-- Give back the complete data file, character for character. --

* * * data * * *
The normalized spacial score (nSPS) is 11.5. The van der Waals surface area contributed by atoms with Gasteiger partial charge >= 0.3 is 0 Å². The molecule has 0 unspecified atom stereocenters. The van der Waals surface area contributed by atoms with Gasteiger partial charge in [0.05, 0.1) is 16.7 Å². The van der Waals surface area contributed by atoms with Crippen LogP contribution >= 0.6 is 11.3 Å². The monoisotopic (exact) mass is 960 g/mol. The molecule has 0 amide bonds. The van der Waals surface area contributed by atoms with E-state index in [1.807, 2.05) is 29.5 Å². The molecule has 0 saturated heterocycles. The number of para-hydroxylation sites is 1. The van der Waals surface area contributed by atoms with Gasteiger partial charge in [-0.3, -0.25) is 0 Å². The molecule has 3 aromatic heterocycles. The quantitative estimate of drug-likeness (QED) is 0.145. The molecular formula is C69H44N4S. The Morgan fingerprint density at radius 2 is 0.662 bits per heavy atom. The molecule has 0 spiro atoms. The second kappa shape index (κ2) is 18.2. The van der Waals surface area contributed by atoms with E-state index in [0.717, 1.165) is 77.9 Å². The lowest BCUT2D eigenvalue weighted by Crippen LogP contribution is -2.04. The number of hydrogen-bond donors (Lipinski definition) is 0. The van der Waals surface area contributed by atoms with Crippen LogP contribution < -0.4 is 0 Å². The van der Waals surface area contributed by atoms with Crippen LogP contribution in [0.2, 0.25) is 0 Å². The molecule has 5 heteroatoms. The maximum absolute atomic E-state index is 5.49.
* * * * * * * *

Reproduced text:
The normalized spacial score (nSPS) is 11.5. The van der Waals surface area contributed by atoms with Gasteiger partial charge >= 0.3 is 0 Å². The molecule has 0 unspecified atom stereocenters. The van der Waals surface area contributed by atoms with Gasteiger partial charge in [0.05, 0.1) is 16.7 Å². The van der Waals surface area contributed by atoms with Crippen LogP contribution >= 0.6 is 11.3 Å². The monoisotopic (exact) mass is 960 g/mol. The molecule has 0 amide bonds. The van der Waals surface area contributed by atoms with E-state index in [1.807, 2.05) is 29.5 Å². The molecule has 0 saturated heterocycles. The number of para-hydroxylation sites is 1. The van der Waals surface area contributed by atoms with Gasteiger partial charge in [-0.3, -0.25) is 0 Å². The molecule has 3 aromatic heterocycles. The quantitative estimate of drug-likeness (QED) is 0.145. The molecular formula is C69H44N4S. The Morgan fingerprint density at radius 2 is 0.662 bits per heavy atom. The molecule has 0 spiro atoms. The second kappa shape index (κ2) is 18.2. The van der Waals surface area contributed by atoms with E-state index in [0.717, 1.165) is 77.9 Å². The lowest BCUT2D eigenvalue weighted by Crippen LogP contribution is -2.04. The number of hydrogen-bond donors (Lipinski definition) is 0. The van der Waals surface area contributed by atoms with Crippen LogP contribution < -0.4 is 0 Å². The van der Waals surface area contributed by atoms with Crippen LogP contribution in [0.2, 0.25) is 0 Å². The molecule has 5 heteroatoms. The maximum absolute atomic E-state index is 5.49.